Convective heat transfer is influenced by gas temperature and velocity. When hot gases are not moving or the flow of gases across a surface (such as your body or personal protective equipment) is slow, energy is transferred from the gases to the surface (lowering the temperature of the gases, while raising surface temperature). These lower temperature gases act as an insulating layer, slowing heat transfer from higher temperature gases further away from the surface. When velocity increases, cooler gases (which have already transferred energy to the surface) move away and are replaced by higher temperature gases. When velocity increases sufficiently to result in turbulent flow, hot gases remain in contact with the surface on a relatively constant basis, increasing convective heat flux.
For a more detailed discussion of this incident and the influence of radiative and convective heat transfer in the flow path, see the prior posts on the Washington DC Townhouse Fire Case Study.
- Fire Behavior Case Study Townhouse Fire: Washington, DC
- Townhouse Fire: Washington DC-What Happened
- Townhouse Fire: Washington DC-Extreme Fire Behavior
- Townhouse Fire: Washington DC-Computer Modeling
- Townhouse Fire: Washington DC-Computer Modeling Part 2
Wind Driven Fires & Flow Path
While operating in the flow path presents serious risk, when fire behavior is influenced by wind, conditions in the flow path can be even more severe. In experiments conducted by the National Institute of Standards and Technology (NIST) demonstrated that under wind driven conditions, both temperature and heat flux, which were twice as high in the “flow” portion of the corridor as opposed to the “static” portion of the corridor (where there was no flow path). See the previous posts on Wind Driven Fires for more information on flow path hazards under wind driven conditions:
- Wind Driven Fires
- NIST Wind Driven Fire Experiments: Establishing a Baseline
- NIST Wind Driven Fire Experiments: Anti-Ventilation and Wind Control Devices
- NIST Wind Driven Fire Experiments: Anti-Ventilation and Wind Control Devices Part 2
The sixth and seventh tactical implications identified in the UL Horizontal Ventilation Study are interrelated and can be expanded to include the following key points:
- Heat transfer (convective and radiative) is greatest along the flow path between the fire and exhaust opening.
- Exhaust openings located higher than the fire will increase the velocity of gases along the flow path (further increasing convective heat transfer).
- Flow of hot gases from the fire to an exhaust opening is significantly influenced by air flow from inlet openings to the fire (the greater the inflow of air, the higher the heat release rate and flow of hot gases to the exhaust opening).
- Flow path can be created by a single opening that serves as both inlet and exhaust (such as an open door or window).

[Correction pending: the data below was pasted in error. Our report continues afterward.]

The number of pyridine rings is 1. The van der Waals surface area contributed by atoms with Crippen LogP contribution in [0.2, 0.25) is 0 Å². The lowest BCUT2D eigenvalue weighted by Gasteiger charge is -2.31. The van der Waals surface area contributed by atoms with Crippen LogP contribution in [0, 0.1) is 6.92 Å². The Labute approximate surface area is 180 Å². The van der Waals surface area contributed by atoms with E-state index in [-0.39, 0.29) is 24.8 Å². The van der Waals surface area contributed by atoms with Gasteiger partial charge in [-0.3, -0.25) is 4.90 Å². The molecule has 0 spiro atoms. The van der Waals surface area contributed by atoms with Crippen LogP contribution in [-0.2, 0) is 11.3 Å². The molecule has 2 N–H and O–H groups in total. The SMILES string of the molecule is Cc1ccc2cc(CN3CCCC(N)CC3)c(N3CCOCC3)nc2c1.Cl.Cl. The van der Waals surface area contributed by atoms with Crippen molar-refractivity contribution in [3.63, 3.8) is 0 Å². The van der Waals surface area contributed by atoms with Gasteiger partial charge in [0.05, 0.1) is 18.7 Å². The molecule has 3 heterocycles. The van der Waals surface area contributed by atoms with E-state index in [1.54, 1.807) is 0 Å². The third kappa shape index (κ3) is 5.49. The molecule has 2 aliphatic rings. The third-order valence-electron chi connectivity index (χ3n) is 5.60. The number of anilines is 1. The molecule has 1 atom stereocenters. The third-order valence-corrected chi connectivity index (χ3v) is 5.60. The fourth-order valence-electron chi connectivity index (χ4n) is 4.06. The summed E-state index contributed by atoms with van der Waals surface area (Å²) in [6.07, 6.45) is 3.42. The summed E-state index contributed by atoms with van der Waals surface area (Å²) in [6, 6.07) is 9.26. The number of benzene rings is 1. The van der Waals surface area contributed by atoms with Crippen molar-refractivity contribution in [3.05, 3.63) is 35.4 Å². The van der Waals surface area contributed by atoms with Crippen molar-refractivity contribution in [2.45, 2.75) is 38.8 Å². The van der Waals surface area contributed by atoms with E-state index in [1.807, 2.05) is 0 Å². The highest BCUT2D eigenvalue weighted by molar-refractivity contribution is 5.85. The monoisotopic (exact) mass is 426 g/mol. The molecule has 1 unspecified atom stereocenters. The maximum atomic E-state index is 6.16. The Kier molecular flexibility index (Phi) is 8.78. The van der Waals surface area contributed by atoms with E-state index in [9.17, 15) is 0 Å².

- Thermal conditions in the flow path can quickly become untenable for both civilian occupants and firefighters. As noted in an earlier NIST Study examining wind driven fires, under wind driven conditions this change can be extremely rapid.
- Closing an inlet, exhaust opening, or introducing a barrier (such as a closed door) in the flow path slows gas flow and reduces the hazard downstream from the barrier.
- When the fire is ventilation controlled, limiting inflow of air (e.g., door control) can slow the increase in heat release rate and progression to a growth stage fire.
- Multiple openings results in multiple flow paths and increased air flow to the fire, resulting in more rapid fire development and increased heat release rate.
The next tactical implication identified in the UL Horizontal Ventilation study examines an interesting question: Can you vent enough (to return the fire to a fuel controlled burning regime)? This question may also be restated as can you perform sufficient natural horizontal ventilation to improve internal conditions. The answer to this question will likely be extended through the Vertical Ventilation Study that will be conducted by UL in early 2012!
District of Columbia (DC) Fire & EMS. (2000). Report from the reconstruction committee: Fire at 3146 Cherry Road NE, Washington DC, May 30, 1999. Washington, DC: Author.
Kerber, S. (2011). Impact of ventilation on fire behavior in legacy and contemporary residential construction. Retrieved July 16, 2011 from http://www.ul.com/global/documents/offerings/industries/buildingmaterials/fireservice/ventilation/DHS%202008%20Grant%20Report%20Final.pdf
Madrzykowski, D. & Kerber, S. (2009). Fire Fighting Tactics Under Wind Driven Conditions. Retrieved (in four parts) February 28, 2009 from http://www.nfpa.org/assets/files//PDF/Research/Wind_Driven_Report_Part1.pdf; http://www.nfpa.org/assets/files//PDF/Research/Wind_Driven_Report_Part2.pdf;http://www.nfpa.org/assets/files//PDF/Research/Wind_Driven_Report_Part3.pdf;http://www.nfpa.org/assets/files//PDF/Research/Wind_Driven_Report_Part4.pdf.
Madrzykowski, D. & Vettori, R. (2000). Simulation of the Dynamics of the Fire at 3146 Cherry Road NE Washington D.C., May 30, 1999, NISTR 6510. August 31, 2009 from http://fire.nist.gov/CDPUBS/NISTIR_6510/6510c.pdf
National Institute for Occupational Safety and Health (NIOSH). (1999). Death in the line of duty, Report 99-21. Retrieved August 31, 2009 from http://www.cdc.gov/niosh/fire/reports/face9921.html